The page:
Science & Technology



Helpware: Alexa, call home

Harold Glicken, Tribune News Service on

Published in Science & Technology News

We have a custom in my house regarding gifts that ensures the recipients get what they want. A neutral third party -- usually my daughter -- asks each of us what we want and tells the givers what to get. Then comes the charade: Each gift is beautifully wrapped, and each recipient acts totally surprised, as in, "Wow, a stand mixer -- I've always wanted one of those."

So it was when I received the gift of an Amazon Echo Connect, a device that enables Alexa-calling from a landline phone. You must have any of the Echo devices and a smartphone to set it up. But once it works, it's a delightful toy that costs only $35 at

You can start with "Alexa, call Sol's Deli." If it understands who Sol's Deli is -- which it sometimes doesn't -- it will dial the number, but only if you've uploaded your contacts to Amazon's servers. That requires a lot of faith that your contacts won't be hacked, however.

Once connected, you can order your hot pastrami on rye just by talking into the Echo device it's paired with. Or you can tell Alexa to use digits to dial Sol's Deli's number. Uh, you can also do that without the Connect just by punching in the number on your landline. If you have an iPhone, Siri will dial the number, too. But that's not the point. We geeks would rather go the extra block for the latest technology, even though trying to explain to the recipient of the stand mixer how the Connect is a fantastic device that no one, short of someone who doesn't have a landline, should ever be without.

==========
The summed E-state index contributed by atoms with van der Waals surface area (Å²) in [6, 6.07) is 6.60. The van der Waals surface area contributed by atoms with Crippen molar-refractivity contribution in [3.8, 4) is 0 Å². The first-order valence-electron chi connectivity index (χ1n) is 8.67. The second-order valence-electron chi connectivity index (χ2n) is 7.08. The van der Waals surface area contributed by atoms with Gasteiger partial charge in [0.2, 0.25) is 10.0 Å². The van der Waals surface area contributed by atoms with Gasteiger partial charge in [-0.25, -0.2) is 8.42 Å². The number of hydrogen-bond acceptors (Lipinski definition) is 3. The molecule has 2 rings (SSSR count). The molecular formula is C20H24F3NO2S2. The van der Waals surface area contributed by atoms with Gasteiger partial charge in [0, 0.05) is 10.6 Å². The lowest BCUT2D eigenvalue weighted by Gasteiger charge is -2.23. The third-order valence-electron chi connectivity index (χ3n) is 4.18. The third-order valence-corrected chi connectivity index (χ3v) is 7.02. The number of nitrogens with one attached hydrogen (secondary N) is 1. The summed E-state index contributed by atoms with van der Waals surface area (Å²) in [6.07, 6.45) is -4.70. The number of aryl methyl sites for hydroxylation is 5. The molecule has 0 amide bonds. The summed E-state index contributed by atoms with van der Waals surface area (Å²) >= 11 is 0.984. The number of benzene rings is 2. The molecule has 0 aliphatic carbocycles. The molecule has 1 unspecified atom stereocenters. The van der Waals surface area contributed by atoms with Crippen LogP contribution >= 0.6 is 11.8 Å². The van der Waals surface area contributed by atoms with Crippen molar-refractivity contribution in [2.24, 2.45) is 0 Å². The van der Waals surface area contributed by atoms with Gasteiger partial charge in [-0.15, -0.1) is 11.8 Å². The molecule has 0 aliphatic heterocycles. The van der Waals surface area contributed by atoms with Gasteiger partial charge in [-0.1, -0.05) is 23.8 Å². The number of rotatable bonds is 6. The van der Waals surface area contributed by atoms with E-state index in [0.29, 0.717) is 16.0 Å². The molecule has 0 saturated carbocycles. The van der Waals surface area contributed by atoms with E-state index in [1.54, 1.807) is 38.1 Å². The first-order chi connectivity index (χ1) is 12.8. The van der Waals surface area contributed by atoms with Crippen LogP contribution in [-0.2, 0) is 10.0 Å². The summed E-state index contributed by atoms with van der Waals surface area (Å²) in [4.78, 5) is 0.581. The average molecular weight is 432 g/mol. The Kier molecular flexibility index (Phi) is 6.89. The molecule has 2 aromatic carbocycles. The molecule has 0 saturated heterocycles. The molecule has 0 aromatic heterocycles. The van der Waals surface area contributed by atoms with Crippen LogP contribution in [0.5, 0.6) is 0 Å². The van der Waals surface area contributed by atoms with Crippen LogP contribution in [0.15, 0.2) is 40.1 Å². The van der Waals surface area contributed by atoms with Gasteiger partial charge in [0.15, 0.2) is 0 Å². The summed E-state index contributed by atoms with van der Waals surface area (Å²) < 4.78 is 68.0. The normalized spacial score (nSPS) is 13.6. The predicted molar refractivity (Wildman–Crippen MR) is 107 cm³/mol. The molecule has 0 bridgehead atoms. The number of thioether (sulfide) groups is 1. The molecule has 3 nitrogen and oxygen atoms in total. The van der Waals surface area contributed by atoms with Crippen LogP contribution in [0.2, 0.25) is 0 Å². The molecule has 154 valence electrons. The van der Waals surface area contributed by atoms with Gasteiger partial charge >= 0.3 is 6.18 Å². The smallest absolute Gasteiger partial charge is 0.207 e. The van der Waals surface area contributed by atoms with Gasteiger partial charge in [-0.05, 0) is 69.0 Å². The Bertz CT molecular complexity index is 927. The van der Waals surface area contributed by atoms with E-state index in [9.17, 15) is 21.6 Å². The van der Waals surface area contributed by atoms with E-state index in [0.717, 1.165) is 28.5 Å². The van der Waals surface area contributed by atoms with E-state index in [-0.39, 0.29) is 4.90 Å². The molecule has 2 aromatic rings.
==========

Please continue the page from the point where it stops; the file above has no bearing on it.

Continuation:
Despite all the negative reviews on Amazon, it works. Well, it mostly works. If your contact has a foreign name, the Connect will search your contacts until it finds a match that's probably not even close to the person you want to talk to. If you have a bunch of Bluetooth phones, Connect must be next to the base phone.

Setup can be a bit complicated, and I had to phone Amazon tech support to figure out how to connect it to my home's Wi-Fi. That done, I used the supplied phone cord and splitter to connect the Connect to my wifi router and to the landline phone I was using. If you have two Echo devices, you can't use the second one to make calls. So, I had to decide whether I wanted the Connect in the kitchen or the den.

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No contest, stand mixer said, pointing to the den. Kitchen, den, wherever -- I wouldn't be without one, and if you're worthy of membership in the Geekdom Hall of Fame, you'll want one, too.

About The Writer

Harold Glicken is a retired newspaper editor. He can be reached at and a collection of his columns can be found at

(c)2018 Tribune Content Agency, LLC

Distributed by Tribune Content Agency, LLC.



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